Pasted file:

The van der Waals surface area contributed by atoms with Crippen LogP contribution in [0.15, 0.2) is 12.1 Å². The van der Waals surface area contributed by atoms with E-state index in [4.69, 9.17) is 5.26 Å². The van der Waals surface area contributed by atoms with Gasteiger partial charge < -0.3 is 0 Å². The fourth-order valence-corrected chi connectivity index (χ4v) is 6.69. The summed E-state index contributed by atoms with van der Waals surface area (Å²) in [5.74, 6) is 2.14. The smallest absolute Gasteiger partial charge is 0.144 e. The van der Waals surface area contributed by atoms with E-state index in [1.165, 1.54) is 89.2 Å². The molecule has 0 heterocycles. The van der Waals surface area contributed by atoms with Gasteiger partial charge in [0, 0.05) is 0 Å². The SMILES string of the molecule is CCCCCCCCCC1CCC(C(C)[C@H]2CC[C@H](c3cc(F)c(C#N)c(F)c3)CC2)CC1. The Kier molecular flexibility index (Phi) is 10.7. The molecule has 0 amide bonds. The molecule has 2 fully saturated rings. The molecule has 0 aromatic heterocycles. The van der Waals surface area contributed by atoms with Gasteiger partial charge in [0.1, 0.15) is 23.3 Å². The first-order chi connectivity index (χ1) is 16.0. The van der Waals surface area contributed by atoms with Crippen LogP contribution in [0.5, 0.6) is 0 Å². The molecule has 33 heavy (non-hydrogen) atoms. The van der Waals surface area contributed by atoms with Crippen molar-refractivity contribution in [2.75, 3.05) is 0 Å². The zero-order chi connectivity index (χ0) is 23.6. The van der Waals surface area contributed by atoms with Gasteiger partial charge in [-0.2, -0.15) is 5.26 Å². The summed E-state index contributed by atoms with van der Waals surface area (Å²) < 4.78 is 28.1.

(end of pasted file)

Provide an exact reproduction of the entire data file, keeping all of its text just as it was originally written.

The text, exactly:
The van der Waals surface area contributed by atoms with Crippen LogP contribution in [0.15, 0.2) is 12.1 Å². The van der Waals surface area contributed by atoms with E-state index in [4.69, 9.17) is 5.26 Å². The van der Waals surface area contributed by atoms with Gasteiger partial charge < -0.3 is 0 Å². The fourth-order valence-corrected chi connectivity index (χ4v) is 6.69. The summed E-state index contributed by atoms with van der Waals surface area (Å²) in [5.74, 6) is 2.14. The smallest absolute Gasteiger partial charge is 0.144 e. The van der Waals surface area contributed by atoms with E-state index in [1.165, 1.54) is 89.2 Å². The molecule has 0 heterocycles. The van der Waals surface area contributed by atoms with Gasteiger partial charge in [0, 0.05) is 0 Å². The SMILES string of the molecule is CCCCCCCCCC1CCC(C(C)[C@H]2CC[C@H](c3cc(F)c(C#N)c(F)c3)CC2)CC1. The Kier molecular flexibility index (Phi) is 10.7. The molecule has 0 amide bonds. The molecule has 2 fully saturated rings. The molecule has 0 aromatic heterocycles. The van der Waals surface area contributed by atoms with Gasteiger partial charge in [0.1, 0.15) is 23.3 Å². The first-order chi connectivity index (χ1) is 16.0. The van der Waals surface area contributed by atoms with Crippen LogP contribution in [0.5, 0.6) is 0 Å². The molecule has 33 heavy (non-hydrogen) atoms. The van der Waals surface area contributed by atoms with Crippen molar-refractivity contribution in [2.75, 3.05) is 0 Å². The zero-order chi connectivity index (χ0) is 23.6. The van der Waals surface area contributed by atoms with Gasteiger partial charge in [-0.2, -0.15) is 5.26 Å². The summed E-state index contributed by atoms with van der Waals surface area (Å²) < 4.78 is 28.1.